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Towards the end of the season, after various harvests and pickings, some pods can be left on the plants to mature into the autumn. These pods will allow the beans to mature into seeds that will grow next season. This technique of leaving some pods on can also be achieved with most other types of beans, and peas too. If there is enough, they can be used for cooking, or instead of harvesting the beans and eating them when they were green, they can all be left for food. Remember that regular picking is what encourages more flowers.

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Dwarf / Bush Beans

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Peas

First the green pods will become more and more rigid as the time passes. Finally they will become brown and crispy, while containing the seeds for next season.

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While harvesting, keep checking the pods and beans. Some pods may contain no seeds at all, or very small, undeveloped seeds. And individual seeds may be undeveloped or not proper for use. They can be checked by gently squeezing them, if the seed is soft and squeezy, it is probably underdeveloped. Most of the seeds will be firm, and after a day or 2 of drying, they will be hard if they was not allreaggy rigid when harvested. The seeds of runner beans have a  mottled affect of black and pink / orange.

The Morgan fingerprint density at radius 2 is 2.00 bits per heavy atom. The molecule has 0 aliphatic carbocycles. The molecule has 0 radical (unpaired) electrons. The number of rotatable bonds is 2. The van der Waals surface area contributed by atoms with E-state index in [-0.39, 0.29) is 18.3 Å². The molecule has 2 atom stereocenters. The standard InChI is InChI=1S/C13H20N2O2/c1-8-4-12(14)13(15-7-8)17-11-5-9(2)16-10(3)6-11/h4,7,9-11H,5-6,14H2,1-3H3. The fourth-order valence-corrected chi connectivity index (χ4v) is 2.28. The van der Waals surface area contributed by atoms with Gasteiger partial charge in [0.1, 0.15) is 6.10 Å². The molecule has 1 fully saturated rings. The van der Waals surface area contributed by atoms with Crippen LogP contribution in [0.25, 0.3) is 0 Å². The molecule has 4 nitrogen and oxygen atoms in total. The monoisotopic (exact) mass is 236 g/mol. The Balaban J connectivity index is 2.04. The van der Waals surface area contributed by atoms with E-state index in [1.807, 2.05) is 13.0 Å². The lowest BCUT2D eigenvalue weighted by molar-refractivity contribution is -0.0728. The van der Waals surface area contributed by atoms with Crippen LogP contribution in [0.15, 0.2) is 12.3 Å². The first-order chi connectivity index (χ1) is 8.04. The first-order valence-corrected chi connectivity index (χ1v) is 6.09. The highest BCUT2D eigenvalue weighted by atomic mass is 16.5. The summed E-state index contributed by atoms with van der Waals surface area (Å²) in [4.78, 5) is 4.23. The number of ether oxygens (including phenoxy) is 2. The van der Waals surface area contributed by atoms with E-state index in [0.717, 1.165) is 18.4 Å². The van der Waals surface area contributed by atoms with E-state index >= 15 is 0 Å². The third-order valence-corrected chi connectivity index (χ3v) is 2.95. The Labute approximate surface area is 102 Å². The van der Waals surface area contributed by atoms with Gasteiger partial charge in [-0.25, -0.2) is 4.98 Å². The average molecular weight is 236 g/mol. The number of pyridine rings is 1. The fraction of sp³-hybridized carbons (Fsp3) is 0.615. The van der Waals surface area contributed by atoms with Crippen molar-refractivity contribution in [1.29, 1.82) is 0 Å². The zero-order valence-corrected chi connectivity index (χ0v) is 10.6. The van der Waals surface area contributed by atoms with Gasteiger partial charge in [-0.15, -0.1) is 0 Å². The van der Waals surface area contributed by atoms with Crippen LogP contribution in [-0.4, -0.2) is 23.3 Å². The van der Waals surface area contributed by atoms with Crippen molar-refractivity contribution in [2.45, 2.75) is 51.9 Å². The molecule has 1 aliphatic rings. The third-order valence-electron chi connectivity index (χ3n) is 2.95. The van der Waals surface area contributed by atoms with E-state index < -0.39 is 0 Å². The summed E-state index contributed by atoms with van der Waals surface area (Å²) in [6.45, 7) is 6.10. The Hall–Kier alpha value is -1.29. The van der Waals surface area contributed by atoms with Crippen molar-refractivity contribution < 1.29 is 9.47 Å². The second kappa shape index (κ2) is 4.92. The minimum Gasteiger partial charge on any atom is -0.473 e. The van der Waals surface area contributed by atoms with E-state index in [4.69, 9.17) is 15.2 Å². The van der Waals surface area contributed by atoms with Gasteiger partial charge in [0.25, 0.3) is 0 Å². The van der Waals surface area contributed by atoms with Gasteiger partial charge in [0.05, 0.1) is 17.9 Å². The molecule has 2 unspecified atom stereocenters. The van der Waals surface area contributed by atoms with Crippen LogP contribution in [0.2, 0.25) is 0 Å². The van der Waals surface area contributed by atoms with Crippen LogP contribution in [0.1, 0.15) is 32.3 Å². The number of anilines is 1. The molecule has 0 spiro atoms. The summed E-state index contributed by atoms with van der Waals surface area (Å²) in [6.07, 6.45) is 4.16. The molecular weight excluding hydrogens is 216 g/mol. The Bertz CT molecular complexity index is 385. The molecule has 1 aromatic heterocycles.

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Examples of dud seeds

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Use finger or thumb to slide the seeds out of the pods into a catchment container

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The harvested seeds are dried, and then stored.

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Tips For Growing Parsnips

Plants

Sow parsnips with marigold and dill and/or fennel.

Grow onions as a neighbour, or grow some in the row of parsnips.

Cover the soil beside the row, with live-covering.

After harvesting, sow mustard seeds.

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After harvesting, sow mustard seeds.

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Using Mustard To Keep Soil Safe, Sound, Secured and Supplied Throughout Winter

Plants

Greetings in the love and faith of Aiyasus Kristos, during this significant time for Solar-Lunar timings.

Although a time of harvest, in going from faith to faith, mustard is continued to be sown.

Especially in climates that will enter winter in the northern hemisphere and later for the southern, mustard is usefull and valuable in this time. When crops are complete, sow mustard in place.

In this example, potatoes and peas were grown this last season. Now the ground has been cleared and within a day and a half, mustard begins to live and thrive, as the climate enters the more dormant season’s.

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The ground is cleared;

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Now the mustard seeds are broadcast onto the soil;